I stayed until the museum was ready to lock its doors for the night. When I got back to the street, the festival was over. The street had reopened to traffic and a few stragglers were using discarded pieces of chalk to make their marks on the sidewalks and walls.

Perhaps next year I’ll take in more than one or two museums during the festival. Then again, perhaps not. Why rush to “get through” a good experience?

I once read a highly-recommended guide to Paris by Rick Steves which included instructions on how to see the Louvre Museum in less than an hour (maintain a brisk pace and glace at certain key works in case your friends back home ask what you thought of, say, the Mona Lisa). When I got to Paris I ditched the book and spent an entire day inside the Louvre, lingering after dark to watch the skateboarders clattering on the stairs and terraces above the Seine. The “in a hurry” crowd never knew what they missed.

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Dancing in the middle of Fifth Avenue

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Drawing in the street

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Another little artist

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Inside the Heckscher Building

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Jam session in El Museo del Barrio

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Viewing the NY400 exhibits

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Photographs of Dutch citizens

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Moving up and down the stairway

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Exploring the galleries

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A figure originally used to hold a compass on a ship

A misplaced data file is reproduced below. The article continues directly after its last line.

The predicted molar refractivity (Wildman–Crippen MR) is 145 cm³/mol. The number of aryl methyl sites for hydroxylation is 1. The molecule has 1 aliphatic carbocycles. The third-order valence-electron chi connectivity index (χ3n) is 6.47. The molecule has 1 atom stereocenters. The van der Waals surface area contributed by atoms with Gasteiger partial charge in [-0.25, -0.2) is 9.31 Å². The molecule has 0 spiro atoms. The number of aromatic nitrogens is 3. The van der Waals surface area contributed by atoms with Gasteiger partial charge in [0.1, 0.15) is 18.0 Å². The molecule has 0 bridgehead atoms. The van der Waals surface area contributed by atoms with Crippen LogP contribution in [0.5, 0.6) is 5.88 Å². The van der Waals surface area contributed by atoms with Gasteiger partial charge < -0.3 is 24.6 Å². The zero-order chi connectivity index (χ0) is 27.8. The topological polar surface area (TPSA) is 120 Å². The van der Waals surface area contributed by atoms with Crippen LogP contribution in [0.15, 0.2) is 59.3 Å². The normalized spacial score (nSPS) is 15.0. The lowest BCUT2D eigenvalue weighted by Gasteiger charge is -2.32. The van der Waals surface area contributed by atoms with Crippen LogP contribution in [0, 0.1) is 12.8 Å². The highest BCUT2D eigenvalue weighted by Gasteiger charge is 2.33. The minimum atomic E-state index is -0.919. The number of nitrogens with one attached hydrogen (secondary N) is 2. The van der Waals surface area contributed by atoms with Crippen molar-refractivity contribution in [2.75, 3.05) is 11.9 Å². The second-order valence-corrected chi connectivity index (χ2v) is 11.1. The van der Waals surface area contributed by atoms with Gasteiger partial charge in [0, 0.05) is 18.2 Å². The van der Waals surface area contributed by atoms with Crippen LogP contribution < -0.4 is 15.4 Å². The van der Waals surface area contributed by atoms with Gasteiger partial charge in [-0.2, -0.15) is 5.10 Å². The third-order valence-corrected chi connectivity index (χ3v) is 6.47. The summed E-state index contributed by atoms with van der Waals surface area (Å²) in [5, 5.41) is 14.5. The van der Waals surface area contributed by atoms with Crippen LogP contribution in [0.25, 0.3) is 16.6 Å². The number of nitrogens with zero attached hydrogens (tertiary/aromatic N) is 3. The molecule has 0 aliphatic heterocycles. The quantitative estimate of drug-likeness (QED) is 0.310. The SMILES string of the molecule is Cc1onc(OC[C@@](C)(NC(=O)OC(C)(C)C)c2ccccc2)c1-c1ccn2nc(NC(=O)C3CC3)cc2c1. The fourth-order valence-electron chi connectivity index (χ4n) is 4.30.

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Looking at Dutch photographs of New Yorkers

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A guide to Nieu-Nederlandt

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Viewing a video about New York history

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Map of New Amsterdam

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Inside the galleries

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The crowd straggles out of the Museum of the City of New York

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Writing on the walls with chalk

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Chalk message on a museum wall

Annual Museum Mile Festival
El Museo del Barrio
Museum of the City of New York
NY Times: Voyaging Up the Hudson to Rediscover the Dutch
NY400
New York City Gay Men’s Chorus


The Village Pet Store and Charcoal Grill

October 30, 2008

This is the final week of the art installation known as The Village Pet Store and Charcoal Grill. Located in a former shop in Greenwich Village, the exhibit by secretive UK artist Banksy provides an original view of pets, food and the ways they intersect.

At first glace, it seems that the space is outfitted like a standard pet shop: the walls are lined with tanks and cages, rows of cat food and dog treats. But a closer look reveals that the Village Pet Store contains no live animals.